In a groundbreaking discovery, researchers from the Fundación Conjunto Paleontológico de Teruel-Dinópolis and Museo Aragonés de Paleontología in Spain have unveiled the details of a new dinosaur species from the Upper Jurassic period. Published in the Zoological Journal of the Linnean Society, their paper sheds light on the evolutionary history of a diverse group of ornithopod dinosaurs known as Ankylopollexia.
The newfound species has been named Oblitosaurus bunnueli and is believed to be an early form of Ankylopollexia due to its age, dating back to approximately 161.5 million to 145 million years ago. This giant ornithopod likely measured around 6 to 7 meters in length, making it not only the largest ornithopod found in the Upper Jurassic of Europe but also one of the largest known worldwide.
The discovery may also help resolve a long-standing mystery surrounding large ornithopod footprints found in the South Iberian basin. Previous findings of tracks measuring between 25 and 33 centimeters in Spain and Portugal required a larger ornithopod species than previously described. The estimated footprints produced by Oblitosaurus bunnueli are between 29 and 31 centimeters long, making it a strong candidate to explain these enigmatic tracks.
Additionally, other extremely large ornithopod tracks have been discovered in Portugal and Yemen, indicating that there may be even more colossal ornithopod species yet to be unearthed.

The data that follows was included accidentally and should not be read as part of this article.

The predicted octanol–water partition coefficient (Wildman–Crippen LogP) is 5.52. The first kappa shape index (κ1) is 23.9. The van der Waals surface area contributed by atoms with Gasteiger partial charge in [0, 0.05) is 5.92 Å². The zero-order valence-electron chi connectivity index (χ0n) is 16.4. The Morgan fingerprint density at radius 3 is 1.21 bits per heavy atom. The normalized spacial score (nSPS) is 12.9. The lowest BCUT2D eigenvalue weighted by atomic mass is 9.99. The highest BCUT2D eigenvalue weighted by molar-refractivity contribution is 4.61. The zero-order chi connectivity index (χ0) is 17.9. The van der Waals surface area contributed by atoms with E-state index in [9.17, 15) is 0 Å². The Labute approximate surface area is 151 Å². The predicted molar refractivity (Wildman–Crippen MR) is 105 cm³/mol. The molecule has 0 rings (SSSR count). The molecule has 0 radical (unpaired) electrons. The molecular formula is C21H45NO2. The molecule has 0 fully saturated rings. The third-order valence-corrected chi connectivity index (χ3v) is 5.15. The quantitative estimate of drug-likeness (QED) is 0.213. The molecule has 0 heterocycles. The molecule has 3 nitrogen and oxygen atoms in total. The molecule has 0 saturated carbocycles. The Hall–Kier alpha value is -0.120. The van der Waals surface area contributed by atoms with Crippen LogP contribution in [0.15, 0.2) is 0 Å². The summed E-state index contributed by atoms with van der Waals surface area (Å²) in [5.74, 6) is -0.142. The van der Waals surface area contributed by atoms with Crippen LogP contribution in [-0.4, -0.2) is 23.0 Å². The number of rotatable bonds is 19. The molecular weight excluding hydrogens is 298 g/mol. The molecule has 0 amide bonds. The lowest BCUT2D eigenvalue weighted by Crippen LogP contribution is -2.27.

The fossils of Oblitosaurus bunnueli were found in the Villar del Arzobispo Formation, a part of the Upper Jurassic of the South-Iberian Basin. During this period, the region’s terrestrial ecosystems were dominated by large herbivorous and carnivorous dinosaurs, including sauropods, stegosaurs, and theropods. The Barrihonda-El Humero fossil site, where the new discovery was made, has also yielded remains of sauropods, stegosaurs, theropods, fishes, and turtles.
The fossils of Oblitosaurus bunnueli include a tooth, a digit, and an almost complete left hindlimb. These fossils were discovered at the same site and are believed to belong to the same individual due to their relative proximity and consistent size and features. They are currently housed in the Museo Aragonés de Paleontología in Teruel, Spain. This exciting find opens up new possibilities for understanding the evolutionary history of ornithopod dinosaurs and provides valuable insights into the prehistoric world.
The remarkable new dinosaur genus, Oblitosaurus bunnueli, has been given a unique name, paying tribute to the renowned Spanish film director Luis Buñuel. Luis Buñuel is celebrated for his groundbreaking and surreal films, and the naming of this dinosaur after him is a fitting acknowledgment of the discovery’s significance to the region of Teruel, where Buñuel was born, and where the fossils were unearthed and are currently housed.
The name “Oblitosaurus” holds a meaningful connotation as it translates to “forgotten lizard.” This title appropriately reflects the essence of any newly discovered dinosaur and also serves as a nod to one of Buñuel’s most famous works, “Los Olvidados,” meaning “The Forgotten Ones” in Spanish. For English-speaking audiences, this film is known as “The Young and the Damned,” which could also be a fascinating name for a dinosaur, perhaps one that lived closer to the time of the K-T extinction event.
In this manner, the naming of Oblitosaurus bunnueli not only celebrates the scientific discovery but also pays tribute to the artistic legacy of Luis Buñuel, creating a beautiful fusion of paleontology and cinema in the province of Teruel.